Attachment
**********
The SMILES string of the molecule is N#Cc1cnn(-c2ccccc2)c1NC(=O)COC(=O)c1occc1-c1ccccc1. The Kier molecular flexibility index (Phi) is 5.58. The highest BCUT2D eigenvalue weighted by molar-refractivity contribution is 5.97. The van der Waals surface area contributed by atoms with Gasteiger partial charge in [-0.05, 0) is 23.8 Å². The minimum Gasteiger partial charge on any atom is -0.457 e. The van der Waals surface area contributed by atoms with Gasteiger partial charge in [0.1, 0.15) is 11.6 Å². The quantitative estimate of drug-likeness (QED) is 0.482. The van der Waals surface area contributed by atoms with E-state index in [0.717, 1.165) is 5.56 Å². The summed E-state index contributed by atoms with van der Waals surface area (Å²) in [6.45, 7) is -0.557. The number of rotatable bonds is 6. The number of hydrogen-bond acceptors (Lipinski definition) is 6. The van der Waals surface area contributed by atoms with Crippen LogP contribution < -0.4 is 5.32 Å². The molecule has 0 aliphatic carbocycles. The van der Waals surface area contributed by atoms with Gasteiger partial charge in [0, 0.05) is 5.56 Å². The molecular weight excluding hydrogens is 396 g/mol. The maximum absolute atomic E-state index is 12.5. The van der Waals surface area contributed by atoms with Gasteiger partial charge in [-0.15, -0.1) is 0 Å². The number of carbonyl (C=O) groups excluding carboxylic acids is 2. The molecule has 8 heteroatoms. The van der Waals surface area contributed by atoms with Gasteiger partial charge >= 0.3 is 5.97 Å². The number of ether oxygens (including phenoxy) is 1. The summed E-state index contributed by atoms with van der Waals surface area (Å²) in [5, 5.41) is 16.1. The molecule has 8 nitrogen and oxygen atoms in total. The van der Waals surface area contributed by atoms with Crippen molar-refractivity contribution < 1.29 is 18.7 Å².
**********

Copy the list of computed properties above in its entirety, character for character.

The SMILES string of the molecule is N#Cc1cnn(-c2ccccc2)c1NC(=O)COC(=O)c1occc1-c1ccccc1. The Kier molecular flexibility index (Phi) is 5.58. The highest BCUT2D eigenvalue weighted by molar-refractivity contribution is 5.97. The van der Waals surface area contributed by atoms with Gasteiger partial charge in [-0.05, 0) is 23.8 Å². The minimum Gasteiger partial charge on any atom is -0.457 e. The van der Waals surface area contributed by atoms with Gasteiger partial charge in [0.1, 0.15) is 11.6 Å². The quantitative estimate of drug-likeness (QED) is 0.482. The van der Waals surface area contributed by atoms with E-state index in [0.717, 1.165) is 5.56 Å². The summed E-state index contributed by atoms with van der Waals surface area (Å²) in [6.45, 7) is -0.557. The number of rotatable bonds is 6. The number of hydrogen-bond acceptors (Lipinski definition) is 6. The van der Waals surface area contributed by atoms with Crippen LogP contribution < -0.4 is 5.32 Å². The molecule has 0 aliphatic carbocycles. The van der Waals surface area contributed by atoms with Gasteiger partial charge in [0, 0.05) is 5.56 Å². The molecular weight excluding hydrogens is 396 g/mol. The maximum absolute atomic E-state index is 12.5. The van der Waals surface area contributed by atoms with Gasteiger partial charge in [-0.15, -0.1) is 0 Å². The number of carbonyl (C=O) groups excluding carboxylic acids is 2. The molecule has 8 heteroatoms. The van der Waals surface area contributed by atoms with Gasteiger partial charge >= 0.3 is 5.97 Å². The number of ether oxygens (including phenoxy) is 1. The summed E-state index contributed by atoms with van der Waals surface area (Å²) in [5, 5.41) is 16.1. The molecule has 8 nitrogen and oxygen atoms in total. The van der Waals surface area contributed by atoms with Crippen molar-refractivity contribution < 1.29 is 18.7 Å².